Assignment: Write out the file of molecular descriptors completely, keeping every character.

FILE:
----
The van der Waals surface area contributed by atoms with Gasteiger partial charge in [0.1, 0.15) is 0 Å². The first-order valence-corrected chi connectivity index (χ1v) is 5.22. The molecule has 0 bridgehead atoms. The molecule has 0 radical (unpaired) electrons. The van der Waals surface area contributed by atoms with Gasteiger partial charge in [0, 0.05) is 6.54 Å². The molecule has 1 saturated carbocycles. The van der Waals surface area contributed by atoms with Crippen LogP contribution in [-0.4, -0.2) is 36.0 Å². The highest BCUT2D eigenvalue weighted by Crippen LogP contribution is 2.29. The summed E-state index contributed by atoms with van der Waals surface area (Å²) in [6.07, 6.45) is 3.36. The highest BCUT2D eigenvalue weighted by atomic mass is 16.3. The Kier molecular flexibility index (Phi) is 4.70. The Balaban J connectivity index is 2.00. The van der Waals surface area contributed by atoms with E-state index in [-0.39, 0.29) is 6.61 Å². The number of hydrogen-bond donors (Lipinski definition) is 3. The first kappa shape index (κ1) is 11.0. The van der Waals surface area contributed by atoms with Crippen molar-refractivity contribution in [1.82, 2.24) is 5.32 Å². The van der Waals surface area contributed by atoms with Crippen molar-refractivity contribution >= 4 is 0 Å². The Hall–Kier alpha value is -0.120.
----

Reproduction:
The van der Waals surface area contributed by atoms with Gasteiger partial charge in [0.1, 0.15) is 0 Å². The first-order valence-corrected chi connectivity index (χ1v) is 5.22. The molecule has 0 bridgehead atoms. The molecule has 0 radical (unpaired) electrons. The van der Waals surface area contributed by atoms with Gasteiger partial charge in [0, 0.05) is 6.54 Å². The molecule has 1 saturated carbocycles. The van der Waals surface area contributed by atoms with Crippen LogP contribution in [-0.4, -0.2) is 36.0 Å². The highest BCUT2D eigenvalue weighted by Crippen LogP contribution is 2.29. The summed E-state index contributed by atoms with van der Waals surface area (Å²) in [6.07, 6.45) is 3.36. The highest BCUT2D eigenvalue weighted by atomic mass is 16.3. The Kier molecular flexibility index (Phi) is 4.70. The Balaban J connectivity index is 2.00. The van der Waals surface area contributed by atoms with E-state index in [-0.39, 0.29) is 6.61 Å². The number of hydrogen-bond donors (Lipinski definition) is 3. The first kappa shape index (κ1) is 11.0. The van der Waals surface area contributed by atoms with Crippen molar-refractivity contribution in [1.82, 2.24) is 5.32 Å². The van der Waals surface area contributed by atoms with Crippen molar-refractivity contribution >= 4 is 0 Å². The Hall–Kier alpha value is -0.120.